Impact


test the safety and efficacy of this new formulation in young children

Bringing antiretroviral drugs to children

The CHAPAS trials have ensured that many more children with HIV have benefited
from life-saving antiretrovirals.

EDCTP portfolio: HIV & HIV-associated infections

The challenge

One in four of the world’s population have parasitic worm infections, with the most deprived communities particularly badly affected. Worm infections affect children’s physical and mental development, and can have long-lasting impact on their success in life.

Control of parasitic worms is based on mass drug administration campaigns with albendazole and mebendazole, targeting pre-school and school-aged children. However, these drugs do not work against threadworm (Strongyloides stercoralis) and are losing their ability to kill whipworm (Trichuris trichiura). In addition, use of drugs individually increases the risk that parasites will develop resistance.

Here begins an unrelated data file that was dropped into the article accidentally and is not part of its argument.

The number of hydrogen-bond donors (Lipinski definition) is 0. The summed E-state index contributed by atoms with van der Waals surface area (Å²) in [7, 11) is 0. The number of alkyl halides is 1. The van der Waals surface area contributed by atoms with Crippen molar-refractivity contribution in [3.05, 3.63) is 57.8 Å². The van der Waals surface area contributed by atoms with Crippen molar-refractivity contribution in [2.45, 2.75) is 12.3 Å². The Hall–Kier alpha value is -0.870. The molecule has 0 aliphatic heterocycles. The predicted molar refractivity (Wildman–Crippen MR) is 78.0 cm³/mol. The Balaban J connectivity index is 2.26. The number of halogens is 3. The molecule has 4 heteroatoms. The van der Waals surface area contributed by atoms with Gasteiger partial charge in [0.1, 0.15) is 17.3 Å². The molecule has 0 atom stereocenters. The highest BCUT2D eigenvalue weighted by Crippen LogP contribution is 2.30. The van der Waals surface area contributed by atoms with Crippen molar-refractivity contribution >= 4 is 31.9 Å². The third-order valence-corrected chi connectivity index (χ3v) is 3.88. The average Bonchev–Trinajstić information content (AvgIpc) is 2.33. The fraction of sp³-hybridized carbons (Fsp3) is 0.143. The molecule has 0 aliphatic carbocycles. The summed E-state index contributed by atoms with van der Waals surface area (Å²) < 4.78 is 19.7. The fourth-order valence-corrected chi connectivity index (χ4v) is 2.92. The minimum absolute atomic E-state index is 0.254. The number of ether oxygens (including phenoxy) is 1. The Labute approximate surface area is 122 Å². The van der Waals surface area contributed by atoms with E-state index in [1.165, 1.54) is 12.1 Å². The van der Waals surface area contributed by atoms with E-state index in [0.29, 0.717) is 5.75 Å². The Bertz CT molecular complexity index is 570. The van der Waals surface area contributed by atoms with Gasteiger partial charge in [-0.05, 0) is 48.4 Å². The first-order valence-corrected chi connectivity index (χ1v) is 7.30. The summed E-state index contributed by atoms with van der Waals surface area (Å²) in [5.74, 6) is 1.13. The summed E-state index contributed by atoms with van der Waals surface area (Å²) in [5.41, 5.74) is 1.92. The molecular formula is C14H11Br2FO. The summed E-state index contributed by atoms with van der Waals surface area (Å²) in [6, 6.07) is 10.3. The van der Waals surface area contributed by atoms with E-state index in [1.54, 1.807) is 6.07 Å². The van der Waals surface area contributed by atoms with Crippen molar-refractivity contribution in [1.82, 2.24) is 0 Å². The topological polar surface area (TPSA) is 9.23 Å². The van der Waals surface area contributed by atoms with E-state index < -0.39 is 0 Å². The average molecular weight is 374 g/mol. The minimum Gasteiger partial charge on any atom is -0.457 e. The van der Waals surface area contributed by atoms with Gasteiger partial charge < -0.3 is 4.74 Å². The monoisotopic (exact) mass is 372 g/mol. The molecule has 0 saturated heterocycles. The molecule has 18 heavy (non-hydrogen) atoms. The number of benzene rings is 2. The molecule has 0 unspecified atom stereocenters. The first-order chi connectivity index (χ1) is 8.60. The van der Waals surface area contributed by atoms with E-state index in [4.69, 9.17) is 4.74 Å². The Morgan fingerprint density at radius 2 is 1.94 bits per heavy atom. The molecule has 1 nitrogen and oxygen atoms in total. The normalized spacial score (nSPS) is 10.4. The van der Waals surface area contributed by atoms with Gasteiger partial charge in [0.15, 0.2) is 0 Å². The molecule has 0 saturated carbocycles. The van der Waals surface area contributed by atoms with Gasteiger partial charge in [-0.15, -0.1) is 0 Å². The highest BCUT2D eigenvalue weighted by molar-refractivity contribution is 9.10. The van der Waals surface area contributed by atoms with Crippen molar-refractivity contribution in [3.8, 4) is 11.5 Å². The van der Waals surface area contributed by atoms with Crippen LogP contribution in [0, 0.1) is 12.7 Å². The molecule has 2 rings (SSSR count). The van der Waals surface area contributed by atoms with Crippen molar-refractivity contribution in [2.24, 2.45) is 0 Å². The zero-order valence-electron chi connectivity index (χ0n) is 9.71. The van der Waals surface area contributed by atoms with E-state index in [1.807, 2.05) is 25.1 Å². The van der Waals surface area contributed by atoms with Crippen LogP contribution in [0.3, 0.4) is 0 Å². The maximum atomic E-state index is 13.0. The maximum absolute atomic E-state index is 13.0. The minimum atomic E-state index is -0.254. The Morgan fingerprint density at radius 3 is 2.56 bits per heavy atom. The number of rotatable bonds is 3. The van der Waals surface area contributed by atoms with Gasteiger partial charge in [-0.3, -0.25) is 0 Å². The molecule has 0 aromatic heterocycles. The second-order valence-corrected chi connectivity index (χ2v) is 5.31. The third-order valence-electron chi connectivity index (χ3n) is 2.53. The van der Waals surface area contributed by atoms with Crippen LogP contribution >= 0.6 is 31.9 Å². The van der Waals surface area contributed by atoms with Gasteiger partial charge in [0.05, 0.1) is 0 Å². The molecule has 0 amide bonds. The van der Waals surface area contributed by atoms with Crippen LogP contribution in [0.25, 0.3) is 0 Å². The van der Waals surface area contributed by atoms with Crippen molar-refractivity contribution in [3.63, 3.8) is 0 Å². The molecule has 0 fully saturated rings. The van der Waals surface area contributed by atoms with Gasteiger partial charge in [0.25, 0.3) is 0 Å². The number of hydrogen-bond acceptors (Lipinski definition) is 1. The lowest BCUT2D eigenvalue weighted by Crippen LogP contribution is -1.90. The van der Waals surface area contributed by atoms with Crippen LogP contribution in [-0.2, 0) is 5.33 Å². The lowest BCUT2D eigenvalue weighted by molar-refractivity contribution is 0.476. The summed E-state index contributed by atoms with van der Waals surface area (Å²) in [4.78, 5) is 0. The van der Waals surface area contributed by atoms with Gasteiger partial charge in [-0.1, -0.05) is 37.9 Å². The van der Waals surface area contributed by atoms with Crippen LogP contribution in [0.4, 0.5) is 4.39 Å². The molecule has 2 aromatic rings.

The STOP study is exploring whether adding ivermectin will improve the effectiveness of mass drug administration campaigns. Ivermectin is effective against S. stercoralis and its activity against T. trichiura is enhanced when it is used in combination with albendazole. A combination approach would also reduce the risk of resistance development.

The STOP team has extensive experience of drug development and formulation for parasitic diseases. It will carry out a large-scale phase III trial comparing the parasite-clearance performance of a single tablet combining albendazole and ivermectin, given either as a single dose or in a three-dose regime, with the usual treatment with albendazole.

The project

The later CHAPAS-3 trial compared the efficacy and safety of three fixed-dose combinations including two without stavudine (found to have some long-term side effects in adults, leading to a recommendation that its use be discontinued in children). The trial the first of its kind in Africa studied nearly 500 children at four sites in two African countries.